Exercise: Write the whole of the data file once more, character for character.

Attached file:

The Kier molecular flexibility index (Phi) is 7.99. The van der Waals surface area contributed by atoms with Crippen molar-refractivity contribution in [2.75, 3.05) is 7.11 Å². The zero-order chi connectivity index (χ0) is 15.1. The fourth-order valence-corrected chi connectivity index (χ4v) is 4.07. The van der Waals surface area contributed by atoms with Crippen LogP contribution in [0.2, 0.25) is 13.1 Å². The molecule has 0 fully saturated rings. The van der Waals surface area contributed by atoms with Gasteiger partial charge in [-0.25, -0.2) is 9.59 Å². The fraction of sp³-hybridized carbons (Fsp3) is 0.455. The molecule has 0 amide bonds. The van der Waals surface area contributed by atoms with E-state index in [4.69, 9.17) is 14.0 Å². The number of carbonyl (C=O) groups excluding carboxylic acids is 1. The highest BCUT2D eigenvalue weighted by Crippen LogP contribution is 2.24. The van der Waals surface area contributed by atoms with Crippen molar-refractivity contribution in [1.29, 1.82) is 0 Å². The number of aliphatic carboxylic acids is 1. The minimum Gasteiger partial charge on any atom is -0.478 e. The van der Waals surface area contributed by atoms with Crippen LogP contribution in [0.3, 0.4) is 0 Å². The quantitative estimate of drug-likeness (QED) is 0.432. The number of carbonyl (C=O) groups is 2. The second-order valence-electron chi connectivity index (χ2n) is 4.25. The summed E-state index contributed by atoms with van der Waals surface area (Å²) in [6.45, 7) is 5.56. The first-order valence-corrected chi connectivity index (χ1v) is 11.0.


The Kier molecular flexibility index (Phi) is 7.99. The van der Waals surface area contributed by atoms with Crippen molar-refractivity contribution in [2.75, 3.05) is 7.11 Å². The zero-order chi connectivity index (χ0) is 15.1. The fourth-order valence-corrected chi connectivity index (χ4v) is 4.07. The van der Waals surface area contributed by atoms with Crippen LogP contribution in [0.2, 0.25) is 13.1 Å². The molecule has 0 fully saturated rings. The van der Waals surface area contributed by atoms with Gasteiger partial charge in [-0.25, -0.2) is 9.59 Å². The fraction of sp³-hybridized carbons (Fsp3) is 0.455. The molecule has 0 amide bonds. The van der Waals surface area contributed by atoms with E-state index in [4.69, 9.17) is 14.0 Å². The number of carbonyl (C=O) groups excluding carboxylic acids is 1. The highest BCUT2D eigenvalue weighted by Crippen LogP contribution is 2.24. The van der Waals surface area contributed by atoms with Crippen molar-refractivity contribution in [1.29, 1.82) is 0 Å². The number of aliphatic carboxylic acids is 1. The minimum Gasteiger partial charge on any atom is -0.478 e. The van der Waals surface area contributed by atoms with Crippen LogP contribution in [0.3, 0.4) is 0 Å². The quantitative estimate of drug-likeness (QED) is 0.432. The number of carbonyl (C=O) groups is 2. The second-order valence-electron chi connectivity index (χ2n) is 4.25. The summed E-state index contributed by atoms with van der Waals surface area (Å²) in [6.45, 7) is 5.56. The first-order valence-corrected chi connectivity index (χ1v) is 11.0.